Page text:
9) “Pudd’nhead Boyle”—Another classic episode finds Woody practicing his community theater Mark Twain and ends up attracting a date . . . Twain’s age.

10) “A Kiss is Still a Kiss”—Eager to show her boss that she’s not just a cold business woman who doesn’t like guys much, Rebecca asks Sam to accompany her to a corporate function.

11) “My Fair Clavin”—A solid and entertaining episode finds Cliff happily dating, until he helps his girlfriend improve her looks, and she ends up attracting all sorts of rivals.

12) “Christmas Cheers”—In this very funny episode, Rebecca plays Scrooge on Christmas Eve when she makes everyone work late, while Sam rushes to find her a last-minute gift and Norm’s Santa buddies gather to celebrate the end of the holiday season.

13) “Woody for Hire, and Norman of the Apes”—Woody tries to assure his friends he really did get a small part on “Spenser: For Hire,” while Norm and Cliff spar over a practical joke and a chimp.

14) “And God Created Woodman”—When Woody does a bartending shift for corporate and takes the rap for a vase that Rebecca broke, he ends up buddy-buddy with Mr. Drake.

15) “Tale of Two Cuties”—The fur flies when Annie Tortelli fills in for Carla and Mr. Drake hires an attractive woman to work at Cheers . . . who turns out to be his daughter.

16) “Yacht of Fools”—When Evan Drake invites Rebecca and Sam to spend the weekend on his yacht, it turns out that Evan has other things in mind than Rebecca’s dreams.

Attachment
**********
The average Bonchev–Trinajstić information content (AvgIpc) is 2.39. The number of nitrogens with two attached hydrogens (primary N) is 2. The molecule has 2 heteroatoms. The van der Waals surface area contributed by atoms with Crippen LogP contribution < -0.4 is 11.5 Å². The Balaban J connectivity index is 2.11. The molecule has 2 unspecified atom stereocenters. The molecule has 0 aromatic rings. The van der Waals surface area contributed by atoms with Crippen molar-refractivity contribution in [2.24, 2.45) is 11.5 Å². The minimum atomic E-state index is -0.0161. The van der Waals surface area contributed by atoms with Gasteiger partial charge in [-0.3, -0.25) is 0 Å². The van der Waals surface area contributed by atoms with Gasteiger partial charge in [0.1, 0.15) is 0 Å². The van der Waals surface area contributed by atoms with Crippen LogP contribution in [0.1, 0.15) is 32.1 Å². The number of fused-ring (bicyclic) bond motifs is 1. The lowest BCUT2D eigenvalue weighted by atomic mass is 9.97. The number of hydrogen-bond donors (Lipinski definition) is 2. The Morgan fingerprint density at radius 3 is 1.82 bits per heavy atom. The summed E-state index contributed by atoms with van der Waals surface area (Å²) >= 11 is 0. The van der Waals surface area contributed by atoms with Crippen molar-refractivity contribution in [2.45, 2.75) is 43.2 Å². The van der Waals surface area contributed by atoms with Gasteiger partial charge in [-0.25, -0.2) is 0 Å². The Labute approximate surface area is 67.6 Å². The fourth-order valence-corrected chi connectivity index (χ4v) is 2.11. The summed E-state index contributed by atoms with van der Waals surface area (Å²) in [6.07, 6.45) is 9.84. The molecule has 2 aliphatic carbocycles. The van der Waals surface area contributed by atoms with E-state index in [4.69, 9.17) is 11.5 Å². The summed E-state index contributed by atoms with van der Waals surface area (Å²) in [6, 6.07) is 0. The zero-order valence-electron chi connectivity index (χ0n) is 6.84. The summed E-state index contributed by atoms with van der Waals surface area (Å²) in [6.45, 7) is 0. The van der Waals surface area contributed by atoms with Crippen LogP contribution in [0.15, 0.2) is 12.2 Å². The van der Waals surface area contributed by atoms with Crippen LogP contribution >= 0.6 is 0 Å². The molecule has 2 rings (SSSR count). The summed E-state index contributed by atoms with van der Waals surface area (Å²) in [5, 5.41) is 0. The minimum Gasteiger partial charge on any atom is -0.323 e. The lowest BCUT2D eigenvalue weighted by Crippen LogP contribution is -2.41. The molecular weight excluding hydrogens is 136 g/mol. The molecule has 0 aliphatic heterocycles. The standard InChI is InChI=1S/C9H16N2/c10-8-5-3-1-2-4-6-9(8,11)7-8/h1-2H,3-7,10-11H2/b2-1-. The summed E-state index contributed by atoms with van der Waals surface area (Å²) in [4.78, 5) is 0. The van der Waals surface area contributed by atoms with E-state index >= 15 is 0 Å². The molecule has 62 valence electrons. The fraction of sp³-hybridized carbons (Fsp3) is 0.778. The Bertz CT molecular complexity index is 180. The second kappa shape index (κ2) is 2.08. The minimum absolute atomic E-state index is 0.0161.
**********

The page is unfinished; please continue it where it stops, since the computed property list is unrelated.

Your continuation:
17) “To All the Girls I’ve Loved Before”—The world’s worst bachelor party for Frasier can’t hold a candle to Lilith’s shower in this funny episode.

18) “Let Sleeping Drakes Lie”—Rebecca acts like a lovelorn high school student and ends up getting caught in the man’s bedroom, which Norm had been painting.

19) “Airport V”—It’s Carla’s fear of flying that Frasier addresses, while Rebecca is on pins and needles awaiting a restaurant critic.

20) “The Sam in the Gray Flannel Suit”—When Sam is promoted to corporate headquarters, Rebecca is jealous until she learns it was because they needed a ringer for their softball team.

21) “One Hourly Bread”—Cries of “FIX” fill the air when Rebecca decides to run with Woody’s idea and raffle off a Caribbean vacation.

22) “Slumber Party Massacre”—When Carla gets depressed after learning she’s going to be a grandma, the two coldest women she knows (Lilith and Rebecca) try to warm her spirits with a slumber party in this very funny episode.

23) “Bar Wars”—It’s war again with Gary’s Old Town Tavern after the Cheers rivals swipe the only trophy they ever won in head-to-head with the more talented barflies and barkeep.

24) “The Big Kiss-Off”—Sam and Woody bet each can be the first to kiss Rebecca for a full three seconds.

25) “Backseat Becky, Up Front”—As Mr. Drake plans to leave for a position in Japan, Becky goes all-out to try to get him alone.

Video: “Cheers” is presented in 1.33:1 aspect ratio, and as with the other seasons there’s a very slight graininess, with a muted color palette.

Audio: The soundtrack is mastered in English Dolby Digital 2.0 Surround, and the sound is generally good—though there’s a slight hollowness of tone that’s noticeable especially with the deeper bass tones. But its nothing terribly distracting.

Extras: There are no extras.

Bottom Line: “Cheers” spun off in a slightly new direction the sixth season, but the quality of writing and the laughs as consistent as in previous years. All of the shows are entertaining, with a handful of them riotously funny and engaging.